Tuesday, April 14, 2015
Join Earth's Mightiest Heroes as they battle an ancient evil hellbent on plunging the world into darkness.
Actually, no, sorry, wrong film. This is actually the one where Little Red Riding Hood becomes Casper Van Dien's mindless pawn in his war against Snow White and Rapunzel.
Yeah, by now, we should all be familiar with The Asylum and their unique brand of low-budget film-making. Best known for throwback monster-disaster hybrids like Sharknado (2013) and Mega Piranha (2010), their other claim to fame is an ongoing series of "mockbusters"; films that attempt to cash-in on the popularity of bigger budget, Hollywood-produced movies. Stuff like Snakes on a Train (2006), Transmorphers: Fall of Man (2009), and Atlantic Rim (2013).
Avengers Grimm (2015) falls into the latter category, obviously.
Released two weeks before Marvel Studio's Avengers: Age of Ultron, the film features a team of heroines, not ripped from the pages of comic books, but instead Grimm's Fairy Tales. A quartet of princesses, led by Snow White (Lauren Parkinson), are confronted by the evil of Rumpelstiltskin (Casper Van Dien), and they must save two worlds from his devious plot. Also along for the adventure is the non-princess Little Red Riding Hood (Elizabeth Peterson), whose only agenda is getting revenge on the creature responsible for killing her entire village, The Wolf (played by former MMA fighter, Kimo Leopoldo).
The bulk of the plot revolves around The Magic Mirror, which is able to open portals to the real world, a world without magic, a world that Rumpelstiltskin wants to claim as his own. Due to Snow White's interference, both herself and Rumpel end up stranded on Earth, and the remaining princesses must travel across dimensions to find their friend and put an end to their wicked enemy once and for all. Red's there, too, much to the others' chagrin, constantly on the hunt for The Wolf and somehow getting mixed up with a random gang led by "Iron John" (Lou Ferrigno).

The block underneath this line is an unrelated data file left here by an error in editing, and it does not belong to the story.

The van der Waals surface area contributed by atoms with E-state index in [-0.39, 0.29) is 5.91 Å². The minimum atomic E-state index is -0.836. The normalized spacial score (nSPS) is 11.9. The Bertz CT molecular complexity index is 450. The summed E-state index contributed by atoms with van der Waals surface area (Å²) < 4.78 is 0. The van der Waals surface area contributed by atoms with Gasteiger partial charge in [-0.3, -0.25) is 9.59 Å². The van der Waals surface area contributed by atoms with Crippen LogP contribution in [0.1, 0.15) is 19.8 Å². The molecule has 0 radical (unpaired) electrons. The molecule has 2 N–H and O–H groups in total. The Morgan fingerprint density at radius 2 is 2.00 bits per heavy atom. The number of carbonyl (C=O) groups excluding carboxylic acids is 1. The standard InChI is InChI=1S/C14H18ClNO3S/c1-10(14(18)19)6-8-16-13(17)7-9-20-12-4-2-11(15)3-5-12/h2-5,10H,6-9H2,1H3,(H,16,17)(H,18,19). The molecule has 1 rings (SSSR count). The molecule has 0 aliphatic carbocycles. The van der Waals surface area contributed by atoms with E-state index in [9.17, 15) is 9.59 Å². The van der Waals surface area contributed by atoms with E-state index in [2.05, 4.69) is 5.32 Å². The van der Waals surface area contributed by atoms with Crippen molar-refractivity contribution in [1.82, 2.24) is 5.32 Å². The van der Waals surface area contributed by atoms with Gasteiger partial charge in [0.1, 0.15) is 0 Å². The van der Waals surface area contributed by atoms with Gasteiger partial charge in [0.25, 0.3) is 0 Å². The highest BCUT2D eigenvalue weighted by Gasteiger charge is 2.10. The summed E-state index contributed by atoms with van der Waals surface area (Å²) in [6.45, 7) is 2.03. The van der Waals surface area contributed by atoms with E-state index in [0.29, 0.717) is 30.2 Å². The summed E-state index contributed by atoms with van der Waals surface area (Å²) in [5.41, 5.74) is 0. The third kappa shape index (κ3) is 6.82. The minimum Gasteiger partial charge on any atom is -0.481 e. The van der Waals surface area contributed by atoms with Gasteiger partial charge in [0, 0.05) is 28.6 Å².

It wasn't bad enough that The Asylum was ripping off The Avengers' name, they also had to include the original live-action Hulk in the proceedings to take it one step further. Still, it's probably a good thing that Lou was all too familiar with ridiculous body-paint throughout his career, because about half-way through the film, well, Rumpel's magic literally transforms him into an "Iron Man". Complete with shoddy make-up that makes him look sorta' like Schwarzenegger's Mr. Freeze from Batman & Robin (1997).
Also, Rapunzel (Rileah Vanderbilt) has long hair that's, like, a weapon, I guess?
I don't know, but she uses it to fight Iron-Hulk a few times. It's, uh, it's all pretty stupid.
Look, no one is going to argue that there's anything artistically redeeming in any of Asylum's output, least of all this particular entry. I doubt that anyone willing to subject themselves to Avengers Grimm (2015) is looking to discover some new cinematic masterpiece, but instead the opportunity to shutdown their brains and enjoy watching some harmless fantasy fluff. If that's what you're looking for, sure, there's probably better places to start, but the film is entertaining enough and mostly harmless. And with a brisk run-time of only 87-minutes, it's worth checking out at least once.
The short and sweet is that it's competently made and far from the studio's worst offense, which is about the best you can ask for with this sort of thing.